My friend Michael Webster wrote a great article about the current possibilities, limitations and issues around presenting a disk device over 2TB to a virtual machine on vSphere. He also gave great guidance about how you might work with the current limitations to achieve unusual requirements. I have one thing to add:
I don’t want technical limitations in the hypervisor to limit my design choices.
Let’s leave aside the questions of whether it’s a sensible thing to have massive disks and the design implications from having these disks. As with any design decision there are implications here (Michael discussed a few).
The progressive improvements in vSphere over each release have removed a lot of the limitations that constrained my designs in the past. Massively multi-CPU VMs with lots of memory and huge IO capabilities. Large and resilient host clusters, storage migrations and clusters. These changes have meant that the technical limitations of the hypervisor are far beyond what I need to fulfil almost all x86 workload requirements. The one place I feel I may still hit hypervisor limits is the 2TB disk limit, needing to use the workarounds leaves me unsatisfied.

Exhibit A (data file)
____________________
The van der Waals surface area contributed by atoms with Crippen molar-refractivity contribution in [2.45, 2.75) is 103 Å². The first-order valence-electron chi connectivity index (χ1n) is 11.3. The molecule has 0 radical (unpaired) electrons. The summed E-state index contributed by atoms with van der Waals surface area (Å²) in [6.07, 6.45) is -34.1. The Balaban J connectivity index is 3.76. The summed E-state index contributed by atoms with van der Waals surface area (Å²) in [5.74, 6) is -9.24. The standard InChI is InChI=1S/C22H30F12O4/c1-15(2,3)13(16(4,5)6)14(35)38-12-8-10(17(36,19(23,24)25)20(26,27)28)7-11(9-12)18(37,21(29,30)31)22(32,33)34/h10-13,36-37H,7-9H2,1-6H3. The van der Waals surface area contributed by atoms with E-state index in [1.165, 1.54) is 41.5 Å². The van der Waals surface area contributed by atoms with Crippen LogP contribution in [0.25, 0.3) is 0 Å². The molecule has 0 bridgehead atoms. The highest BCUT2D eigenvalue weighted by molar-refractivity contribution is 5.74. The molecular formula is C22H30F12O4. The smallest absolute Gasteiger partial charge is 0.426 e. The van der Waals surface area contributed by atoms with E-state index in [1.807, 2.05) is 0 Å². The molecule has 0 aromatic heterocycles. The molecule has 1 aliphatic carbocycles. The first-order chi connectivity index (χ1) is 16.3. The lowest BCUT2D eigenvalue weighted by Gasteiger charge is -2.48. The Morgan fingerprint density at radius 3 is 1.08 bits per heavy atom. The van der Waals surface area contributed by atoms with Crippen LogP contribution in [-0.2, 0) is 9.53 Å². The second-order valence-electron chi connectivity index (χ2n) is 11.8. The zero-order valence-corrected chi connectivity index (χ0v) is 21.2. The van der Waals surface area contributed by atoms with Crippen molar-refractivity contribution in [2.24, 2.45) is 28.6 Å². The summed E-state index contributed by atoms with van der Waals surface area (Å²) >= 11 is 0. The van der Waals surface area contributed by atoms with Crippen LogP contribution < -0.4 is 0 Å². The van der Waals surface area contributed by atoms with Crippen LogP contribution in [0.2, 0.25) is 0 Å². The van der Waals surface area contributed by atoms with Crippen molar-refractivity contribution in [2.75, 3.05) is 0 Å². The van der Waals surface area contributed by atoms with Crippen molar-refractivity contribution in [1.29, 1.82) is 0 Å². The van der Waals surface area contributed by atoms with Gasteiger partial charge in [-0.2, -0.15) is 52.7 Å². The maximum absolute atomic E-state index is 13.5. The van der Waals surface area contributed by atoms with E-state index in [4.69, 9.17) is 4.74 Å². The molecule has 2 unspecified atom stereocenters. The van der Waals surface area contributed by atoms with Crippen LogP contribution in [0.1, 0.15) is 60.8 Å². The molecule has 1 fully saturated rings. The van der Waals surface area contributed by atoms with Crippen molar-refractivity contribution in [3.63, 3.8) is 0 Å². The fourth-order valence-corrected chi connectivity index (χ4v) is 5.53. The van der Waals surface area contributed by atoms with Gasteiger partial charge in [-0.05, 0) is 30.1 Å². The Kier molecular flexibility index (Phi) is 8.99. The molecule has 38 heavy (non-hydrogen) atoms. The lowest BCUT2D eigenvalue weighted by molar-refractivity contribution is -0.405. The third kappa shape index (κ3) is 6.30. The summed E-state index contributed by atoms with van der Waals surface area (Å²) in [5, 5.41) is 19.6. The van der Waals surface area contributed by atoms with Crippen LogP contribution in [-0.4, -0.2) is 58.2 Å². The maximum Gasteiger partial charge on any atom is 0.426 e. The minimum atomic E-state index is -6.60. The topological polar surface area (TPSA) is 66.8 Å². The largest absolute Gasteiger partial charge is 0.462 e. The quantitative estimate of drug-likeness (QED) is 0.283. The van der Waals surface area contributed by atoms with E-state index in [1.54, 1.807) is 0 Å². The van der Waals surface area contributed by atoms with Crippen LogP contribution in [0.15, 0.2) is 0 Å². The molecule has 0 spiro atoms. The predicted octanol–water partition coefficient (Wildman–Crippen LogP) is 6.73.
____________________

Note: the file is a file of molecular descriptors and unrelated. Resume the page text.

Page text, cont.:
I imagine there is a team of VMware developers hard at work making disks greater than 2TB possible for VMs, I hope they are given every resource they require. I look forward to the day when VM disk size is not limited by the hypervisor but by other design requirements.
What hypervisor limits affect your designs?
© 2012, Demitasse. All rights reserved. This post first appeared on the Demitasse blog www.demitasse.co.nz